A J35 with exhaust duct removed, exposing the power turbine.
Like the J33, the design of the J35 originated at General Electric, but major production was by the Allison Engine Company.
Design and developmentEdit
While developing the T31 axial turboprop in 1943 General Electric realized that they had the resources to design an axial flowturbojet at the same time as their centrifugal-flowJ33 engine. They recognized the axial would have more potential for the future and went ahead with the TG-180 engine. GE axial compressor designs were developed from the NACA 8-stage compressor.
Sectioned J35 at the National Naval Aviation Museum, Pensacola, FL. The 11-stage compressor is painted blue (the stators have been removed), the combustors are red, the turbine is unpainted. The teardrop-shaped openings along the outer edge of the turbine are the air channels used to cool the blades.
The engine had its starter and accessories (fuel control, fuel pump, oil pumps, hydraulic pump, RPM generator) mounted in the center of the compressor inlet. This accessory layout, as used on centrifugal engines, restricted the area available for compressor inlet air. It was carried over to the J47 but revised (relocated to an external gearbox) on the J73 when a 50% increase in airflow was required. It also had an inlet debris guard which was common on early jet engines.
GE developed a variable afterburner for the engine, although electronic control linked with engine controls had to wait until the J47. Marrett describes one of the potential consequences of manual control of the engine and afterburner on an turbine engine: if the afterburner lit but the pilot failed to ensure the nozzle opened, the RPM governor could overfuel the engine until the turbine failed.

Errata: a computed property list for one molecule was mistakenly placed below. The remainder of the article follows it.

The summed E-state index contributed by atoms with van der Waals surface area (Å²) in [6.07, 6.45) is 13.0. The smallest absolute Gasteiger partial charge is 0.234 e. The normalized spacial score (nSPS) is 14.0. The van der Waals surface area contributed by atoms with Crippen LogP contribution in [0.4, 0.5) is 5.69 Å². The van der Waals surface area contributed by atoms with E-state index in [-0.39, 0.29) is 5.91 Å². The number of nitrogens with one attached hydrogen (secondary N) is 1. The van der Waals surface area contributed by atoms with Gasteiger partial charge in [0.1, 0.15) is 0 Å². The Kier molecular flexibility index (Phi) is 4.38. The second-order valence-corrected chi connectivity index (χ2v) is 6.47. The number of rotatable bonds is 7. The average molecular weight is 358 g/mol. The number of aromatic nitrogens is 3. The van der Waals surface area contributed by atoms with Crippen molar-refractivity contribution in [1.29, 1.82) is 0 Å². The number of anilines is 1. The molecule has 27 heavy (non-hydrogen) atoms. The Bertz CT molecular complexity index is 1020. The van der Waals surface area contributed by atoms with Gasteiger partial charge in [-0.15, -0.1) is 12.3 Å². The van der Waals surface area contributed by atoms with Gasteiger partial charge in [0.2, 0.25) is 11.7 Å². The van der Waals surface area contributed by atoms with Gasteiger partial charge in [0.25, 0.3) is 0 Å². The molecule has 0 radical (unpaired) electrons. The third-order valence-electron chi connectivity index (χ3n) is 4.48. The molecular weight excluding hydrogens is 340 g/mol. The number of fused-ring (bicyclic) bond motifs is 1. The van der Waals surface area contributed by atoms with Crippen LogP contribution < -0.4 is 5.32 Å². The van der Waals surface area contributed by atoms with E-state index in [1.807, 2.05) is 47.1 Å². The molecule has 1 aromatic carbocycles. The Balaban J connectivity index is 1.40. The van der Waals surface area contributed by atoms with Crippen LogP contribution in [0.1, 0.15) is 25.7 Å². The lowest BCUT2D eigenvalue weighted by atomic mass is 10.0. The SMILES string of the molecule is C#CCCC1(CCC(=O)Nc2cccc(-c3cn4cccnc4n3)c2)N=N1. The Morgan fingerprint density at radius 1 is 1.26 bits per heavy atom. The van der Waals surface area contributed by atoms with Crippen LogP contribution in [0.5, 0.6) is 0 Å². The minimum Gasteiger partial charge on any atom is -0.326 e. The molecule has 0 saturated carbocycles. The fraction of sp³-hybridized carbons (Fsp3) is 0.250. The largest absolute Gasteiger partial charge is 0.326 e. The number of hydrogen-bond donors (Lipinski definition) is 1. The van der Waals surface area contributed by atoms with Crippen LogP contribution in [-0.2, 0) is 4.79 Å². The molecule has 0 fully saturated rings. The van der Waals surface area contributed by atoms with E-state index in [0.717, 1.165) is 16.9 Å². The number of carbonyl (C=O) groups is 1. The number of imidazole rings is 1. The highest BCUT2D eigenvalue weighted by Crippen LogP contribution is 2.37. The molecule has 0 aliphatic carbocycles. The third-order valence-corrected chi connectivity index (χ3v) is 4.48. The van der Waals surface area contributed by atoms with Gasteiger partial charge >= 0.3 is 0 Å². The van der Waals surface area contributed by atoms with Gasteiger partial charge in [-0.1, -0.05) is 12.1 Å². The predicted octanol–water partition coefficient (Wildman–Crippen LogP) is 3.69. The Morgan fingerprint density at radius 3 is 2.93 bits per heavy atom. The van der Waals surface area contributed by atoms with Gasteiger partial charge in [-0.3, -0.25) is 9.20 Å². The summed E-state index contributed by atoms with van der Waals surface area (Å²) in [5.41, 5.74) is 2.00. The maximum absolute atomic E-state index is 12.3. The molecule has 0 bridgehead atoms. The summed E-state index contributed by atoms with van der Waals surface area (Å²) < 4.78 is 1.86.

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^Dawson, Virginia P. (1991). "SP-4306 Engines and Innovation: Lewis Laboratory and American Propulsion Technology Chapter 3 : Jet Propulsion: Too Little, Too Late". history.nasa.gov. Washington, D.C.: National Aeronautics and Space Administration Office of Management Scientific and Technical Information Division. Retrieved 16 March 2019.
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^General Electric Company (1979). Seven Decades of Progress: A Heritage of Aircraft Turbine Technology (1st ed.). Fallbrook: Aero Publishers Inc. p. 76. ISBN 0-8168-8355-6.
^Marrett, George J. (2006). Testing death : Hughes Aircraft test pilots and Cold War weaponry (1st ed.). Naval Institute Press. p. 21. ISBN 978-1-59114-512-7.
^Wilkinson, Paul H. (1953). Aircraft engines of the World 1953 (11th ed.). London: Sir Isaac Pitman & Sons Ltd. pp. 60–62.
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^Bridgman, Leonard (1955). Jane's all the World's Aircraft 1955–56. London: Jane's all the World's Aircraft Publishing Co. Ltd.
^Wilkinson, Paul H. (1957). Aircraft engines of the World 1957 (15th ed.). London: Sir Isaac Pitman & Sons Ltd. pp. 70–71.
Wikimedia Commons has media related to Allison J35.
Kay, Anthony L. (2007). Turbojet History and Development 1930–1960 Volume 2:USSR, USA, Japan, France, Canada, Sweden, Switzerland, Italy and Hungary (1st ed.). Ramsbury: The Crowood Press. ISBN 978-1861269393.
"Foremost American Turbojet : Some Details of the Slim, Axial-flow J-35". Flight and Aircraft Engineer. LIV (2067): 163. 5 August 1948. Retrieved 16 March 2019.